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by Jacob Lupfer November 22, 2016 for Commonweal.org

The debate over religious liberty in the United States is broken. Until recently a bedrock commitment shared across both parties, the consensus about our “first freedom” has quickly unraveled. Especially since the Supreme Court decided in 2015 to legalize same-sex marriages nationwide, religious liberty is the latest culture-war battleground. Too many on both sides have hardened and radicalized their positions.

Over the course of this unraveling, Georgetown University’s Berkley Center for Religion, Peace & World Affairs has undertaken a rigorous research program on the subject. Its Religious Freedom Project is the only university-based center devoted to scholarship on religious freedom. Dozens of scholars from a diverse array of institutions and faith traditions have contributed to these efforts, a mix of discussion, advocacy, and research into the state of religious freedom in the United States and around the world.

The Religious Freedom Project has led to the creation of a new institute and has strengthened countless ecumenical, interfaith, and academic partnerships. It recently convened a daylong symposium to discuss its research about religious freedom and the common good, which I attended with some skepticism: whenever I mention religious freedom issues to anyone in Washington, they immediately want to debate about Kim Davis or wedding vendors. Partisans often seem ignorant of the philosophical foundations and social meaning of religious freedom domestically and globally.

Georgetown regularly hosts difficult conversations about complex, contested issues of morals and justice, even when the political discourse about them is fruitless and broken. Just this year, the university had a sensitive, respectful dialogue about abortion rights after Planned Parenthood CEO Cecile Richards spoke on campus in April. Georgetown also recently lamented and repented of its own slaveholding past.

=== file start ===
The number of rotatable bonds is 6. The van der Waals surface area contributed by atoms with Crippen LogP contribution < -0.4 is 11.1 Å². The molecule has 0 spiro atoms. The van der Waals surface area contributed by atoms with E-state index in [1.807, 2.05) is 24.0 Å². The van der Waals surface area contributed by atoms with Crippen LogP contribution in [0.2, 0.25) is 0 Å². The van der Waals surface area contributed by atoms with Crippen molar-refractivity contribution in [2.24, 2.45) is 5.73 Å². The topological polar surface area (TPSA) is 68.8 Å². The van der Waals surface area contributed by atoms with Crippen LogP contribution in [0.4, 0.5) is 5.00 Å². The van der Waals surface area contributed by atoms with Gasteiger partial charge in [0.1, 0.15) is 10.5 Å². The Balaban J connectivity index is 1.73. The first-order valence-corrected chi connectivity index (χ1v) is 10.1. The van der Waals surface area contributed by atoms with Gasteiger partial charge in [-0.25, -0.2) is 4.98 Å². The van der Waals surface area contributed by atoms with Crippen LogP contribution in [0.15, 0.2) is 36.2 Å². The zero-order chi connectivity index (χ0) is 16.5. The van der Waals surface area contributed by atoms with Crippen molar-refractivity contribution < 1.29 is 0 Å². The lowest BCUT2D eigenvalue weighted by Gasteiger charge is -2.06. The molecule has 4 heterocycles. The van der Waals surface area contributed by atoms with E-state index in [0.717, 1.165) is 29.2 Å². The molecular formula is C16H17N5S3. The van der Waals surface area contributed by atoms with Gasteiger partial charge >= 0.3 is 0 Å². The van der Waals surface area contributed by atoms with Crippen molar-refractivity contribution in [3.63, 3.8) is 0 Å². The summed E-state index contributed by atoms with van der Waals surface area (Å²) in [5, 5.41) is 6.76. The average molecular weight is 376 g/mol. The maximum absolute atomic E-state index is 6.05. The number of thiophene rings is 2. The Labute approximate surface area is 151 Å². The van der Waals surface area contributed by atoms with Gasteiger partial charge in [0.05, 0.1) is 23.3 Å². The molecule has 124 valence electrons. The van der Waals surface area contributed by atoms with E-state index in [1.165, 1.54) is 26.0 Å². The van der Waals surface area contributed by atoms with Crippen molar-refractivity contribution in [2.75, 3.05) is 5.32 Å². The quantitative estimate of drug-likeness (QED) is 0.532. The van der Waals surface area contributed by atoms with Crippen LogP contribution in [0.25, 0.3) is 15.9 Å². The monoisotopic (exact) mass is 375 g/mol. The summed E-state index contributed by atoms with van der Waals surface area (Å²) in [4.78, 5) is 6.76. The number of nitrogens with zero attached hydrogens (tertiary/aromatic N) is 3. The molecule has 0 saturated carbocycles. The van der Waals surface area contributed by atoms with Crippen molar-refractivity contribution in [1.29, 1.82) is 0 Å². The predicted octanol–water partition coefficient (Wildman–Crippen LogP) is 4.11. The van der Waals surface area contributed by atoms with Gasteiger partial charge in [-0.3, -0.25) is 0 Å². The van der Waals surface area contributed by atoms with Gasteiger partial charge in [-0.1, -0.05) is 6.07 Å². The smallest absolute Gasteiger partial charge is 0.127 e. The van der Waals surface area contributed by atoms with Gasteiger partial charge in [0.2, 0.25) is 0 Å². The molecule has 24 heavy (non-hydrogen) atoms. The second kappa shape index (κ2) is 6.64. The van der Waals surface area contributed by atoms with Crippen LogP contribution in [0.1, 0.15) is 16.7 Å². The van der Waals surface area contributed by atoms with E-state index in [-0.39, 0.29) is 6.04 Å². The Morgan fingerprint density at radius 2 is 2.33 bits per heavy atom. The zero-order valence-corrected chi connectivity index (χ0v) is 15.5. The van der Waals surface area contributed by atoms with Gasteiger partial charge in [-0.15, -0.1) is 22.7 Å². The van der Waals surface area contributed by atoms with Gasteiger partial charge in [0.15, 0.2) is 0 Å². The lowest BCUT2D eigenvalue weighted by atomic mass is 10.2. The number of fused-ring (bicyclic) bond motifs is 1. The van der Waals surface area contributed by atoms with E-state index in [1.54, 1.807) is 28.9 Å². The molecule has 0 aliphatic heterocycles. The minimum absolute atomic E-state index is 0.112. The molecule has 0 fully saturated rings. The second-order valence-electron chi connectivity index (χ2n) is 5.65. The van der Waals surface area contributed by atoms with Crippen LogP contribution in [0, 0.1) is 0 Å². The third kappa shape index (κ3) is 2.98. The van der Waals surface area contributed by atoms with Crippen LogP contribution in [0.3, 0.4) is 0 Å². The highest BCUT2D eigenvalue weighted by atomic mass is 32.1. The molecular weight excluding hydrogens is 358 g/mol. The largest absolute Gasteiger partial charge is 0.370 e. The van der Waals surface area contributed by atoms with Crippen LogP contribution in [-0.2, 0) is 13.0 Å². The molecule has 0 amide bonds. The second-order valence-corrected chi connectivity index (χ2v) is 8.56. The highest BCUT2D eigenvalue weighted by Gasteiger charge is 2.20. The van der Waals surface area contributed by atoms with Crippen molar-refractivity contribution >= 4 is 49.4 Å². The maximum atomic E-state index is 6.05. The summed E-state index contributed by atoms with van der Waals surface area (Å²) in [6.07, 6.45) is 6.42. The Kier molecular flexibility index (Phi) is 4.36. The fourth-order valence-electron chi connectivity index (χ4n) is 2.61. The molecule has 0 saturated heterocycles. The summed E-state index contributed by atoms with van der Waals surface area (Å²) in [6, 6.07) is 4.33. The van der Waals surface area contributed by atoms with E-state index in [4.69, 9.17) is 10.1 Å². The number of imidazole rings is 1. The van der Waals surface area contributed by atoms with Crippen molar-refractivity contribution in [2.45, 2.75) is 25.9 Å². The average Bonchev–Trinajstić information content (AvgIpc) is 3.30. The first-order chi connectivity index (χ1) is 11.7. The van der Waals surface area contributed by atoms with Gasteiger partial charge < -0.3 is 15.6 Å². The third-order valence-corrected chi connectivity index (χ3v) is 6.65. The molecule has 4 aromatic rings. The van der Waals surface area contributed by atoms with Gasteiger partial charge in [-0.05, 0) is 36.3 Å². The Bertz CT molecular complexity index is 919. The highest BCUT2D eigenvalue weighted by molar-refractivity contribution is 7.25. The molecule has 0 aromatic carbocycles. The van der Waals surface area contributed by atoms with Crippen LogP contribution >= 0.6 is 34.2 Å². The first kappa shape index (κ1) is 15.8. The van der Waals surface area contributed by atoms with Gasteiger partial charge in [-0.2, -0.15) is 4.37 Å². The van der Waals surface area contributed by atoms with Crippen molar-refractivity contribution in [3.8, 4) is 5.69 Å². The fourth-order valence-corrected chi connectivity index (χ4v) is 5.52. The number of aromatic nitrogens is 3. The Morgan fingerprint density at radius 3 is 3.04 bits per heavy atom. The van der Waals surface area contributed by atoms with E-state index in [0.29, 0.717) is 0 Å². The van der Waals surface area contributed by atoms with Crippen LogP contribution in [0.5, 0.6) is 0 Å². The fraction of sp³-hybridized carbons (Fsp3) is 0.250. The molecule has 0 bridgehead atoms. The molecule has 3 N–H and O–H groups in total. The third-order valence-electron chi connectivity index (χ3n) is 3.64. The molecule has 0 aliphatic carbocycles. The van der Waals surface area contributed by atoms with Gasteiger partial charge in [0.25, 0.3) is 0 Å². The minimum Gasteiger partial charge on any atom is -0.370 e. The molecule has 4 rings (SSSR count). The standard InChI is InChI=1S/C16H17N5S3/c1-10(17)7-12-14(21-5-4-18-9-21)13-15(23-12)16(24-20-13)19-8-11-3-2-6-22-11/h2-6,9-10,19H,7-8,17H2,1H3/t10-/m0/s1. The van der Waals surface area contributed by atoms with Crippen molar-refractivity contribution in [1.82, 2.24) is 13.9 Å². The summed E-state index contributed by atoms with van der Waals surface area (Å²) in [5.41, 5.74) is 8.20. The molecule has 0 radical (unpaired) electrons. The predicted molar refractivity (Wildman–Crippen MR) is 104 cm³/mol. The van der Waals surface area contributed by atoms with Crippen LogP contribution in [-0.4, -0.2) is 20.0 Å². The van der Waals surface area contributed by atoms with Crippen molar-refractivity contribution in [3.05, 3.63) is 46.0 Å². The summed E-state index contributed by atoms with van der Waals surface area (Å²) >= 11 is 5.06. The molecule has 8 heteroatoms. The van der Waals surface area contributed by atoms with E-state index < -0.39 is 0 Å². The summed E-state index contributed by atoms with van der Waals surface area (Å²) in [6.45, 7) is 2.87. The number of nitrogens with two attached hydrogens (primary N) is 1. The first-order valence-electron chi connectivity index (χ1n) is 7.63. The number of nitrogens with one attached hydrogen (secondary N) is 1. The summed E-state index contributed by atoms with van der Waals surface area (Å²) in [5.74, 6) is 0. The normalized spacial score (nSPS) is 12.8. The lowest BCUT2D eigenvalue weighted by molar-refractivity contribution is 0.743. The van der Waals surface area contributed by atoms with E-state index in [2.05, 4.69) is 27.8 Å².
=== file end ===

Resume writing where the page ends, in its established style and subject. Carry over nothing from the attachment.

In discussing the relationship between religious freedom and human flourishing, scholars humbly and honestly presented their findings—a welcome reprieve from the political posturing that has dominated much of the public debate on these matters. Researchers suggested a link between religious freedom and desirable social outcomes, all the while conceding that the causal effect is difficult to quantify or precisely estimate. The scholar-advocate Rebecca Shah, for example, found that women in India who are religious converts are likelier to report sexual abuse because their faith provides a heightened feeling of worth and expectation of dignity. Shah’s scholarship also points to the urgency of studying the content of religious belief, not merely affiliation, a finding that should sharpen research agendas across the social sciences. Too often, pollsters or scholars identify respondents as Evangelical or Catholic in research studies without knowing anything about their religious beliefs or practices. But if religion is a potent social force, then we must know something about faith beyond a nominal affiliation.  Read the rest of this important article at Commonweal

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